Motive [Home]Case studies

432 Orbit for Kids

The Orbit for Kids website is the online component for educational publisher Learning Media’s Double Takes series. Motive worked with Learning Media’s International business unit to develop the Purple (US grade 5) webpages.

Pairing fiction and non-fiction

“…webpages [compliment] the information provided in the students’ books,”
Bill Gaynor
Learning Media

The Double Takes series pairs fiction and non-fiction works in a single book. A companion webpage explores the same ‘big idea’ and can be used as source material for a student research project.

“One of our goals was to provide information in the webpages that complimented the information provided in the students’ books,” explains Learning Media’s Bill Gaynor.

The book Go Buggy!/Sailing on Land features an illustrated story about making and racing a go-kart (fiction) and a photo essay on blo-karts, the smaller version of a land-yachts (non-fiction). The accompanying webpage Best Buggy is a judge’s report on a go-kart race.

Teacher’s notes for each book include a research project that can be completed using the webpage. The Go Buggy project directs students to describe their ideal buggy. Using the information in the judge’s report and the buggy diagram students make a case for the tire/chassis/steering/power combination they think will give their team the advantage in an upcoming race (based on the track conditions).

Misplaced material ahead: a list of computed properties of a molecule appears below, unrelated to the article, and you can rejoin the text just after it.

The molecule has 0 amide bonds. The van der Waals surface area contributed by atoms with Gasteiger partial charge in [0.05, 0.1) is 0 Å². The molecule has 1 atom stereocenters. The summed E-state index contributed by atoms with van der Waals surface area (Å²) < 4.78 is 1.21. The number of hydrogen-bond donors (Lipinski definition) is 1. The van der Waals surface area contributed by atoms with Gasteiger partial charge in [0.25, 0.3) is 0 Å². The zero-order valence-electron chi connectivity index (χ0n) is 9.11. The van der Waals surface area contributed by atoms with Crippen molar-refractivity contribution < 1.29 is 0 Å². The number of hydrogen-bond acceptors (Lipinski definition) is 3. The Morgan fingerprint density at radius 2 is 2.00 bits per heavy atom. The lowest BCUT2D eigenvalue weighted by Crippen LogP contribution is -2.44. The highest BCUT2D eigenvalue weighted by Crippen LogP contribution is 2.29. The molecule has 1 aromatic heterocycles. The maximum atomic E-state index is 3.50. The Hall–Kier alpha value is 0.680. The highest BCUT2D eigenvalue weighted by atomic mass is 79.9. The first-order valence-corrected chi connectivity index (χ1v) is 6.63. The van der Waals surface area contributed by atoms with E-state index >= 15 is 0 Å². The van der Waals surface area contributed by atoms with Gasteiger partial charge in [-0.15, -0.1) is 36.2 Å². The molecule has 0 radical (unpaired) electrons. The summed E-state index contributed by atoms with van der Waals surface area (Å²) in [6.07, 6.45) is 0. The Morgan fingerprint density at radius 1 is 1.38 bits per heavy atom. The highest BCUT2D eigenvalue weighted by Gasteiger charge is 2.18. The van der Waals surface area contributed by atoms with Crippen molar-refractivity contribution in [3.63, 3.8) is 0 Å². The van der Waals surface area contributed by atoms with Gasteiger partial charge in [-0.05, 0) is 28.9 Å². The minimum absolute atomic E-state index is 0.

Orbit for Kids homepage screen

Orbit for Kids homepage Each book has a companion webpage

The Double Takes books are 'flip-able'

Fact or fiction? The Double Takes explore a central ‘big idea’ within two contexts

Best Buggy webpage image

Best Buggy Students use the webpages to complete research projects

 

Metaphor lends a helping hand

“Employing familiar conventions… makes it easier for students to use the webpages.”
Andy Kirkwood
Interface designer

Each of the webpages has its own look-and-feel, referencing common media forms, from encyclopaedia and diary entries through to email and (web) banner advertisements.

“Employing familiar conventions, such as [newspaper] mastheads, image-caption relationships and quotations, makes it easier for students to use the webpages,” explains Motive’s Andy Kirkwood.

“Likewise, there are conventions for interaction. Links, buttons, tabs and pop-up windows are part of the emerging ‘language’ of ICT [information communication technology]”.

The Orbit for Kids (Purple) webpages were launched April 2004.

Case notes

Orbit for Kids

Site
orbitforkids.com
Date
Jan–Apr 2004
Client
Learning Media

Services rendered

Further reading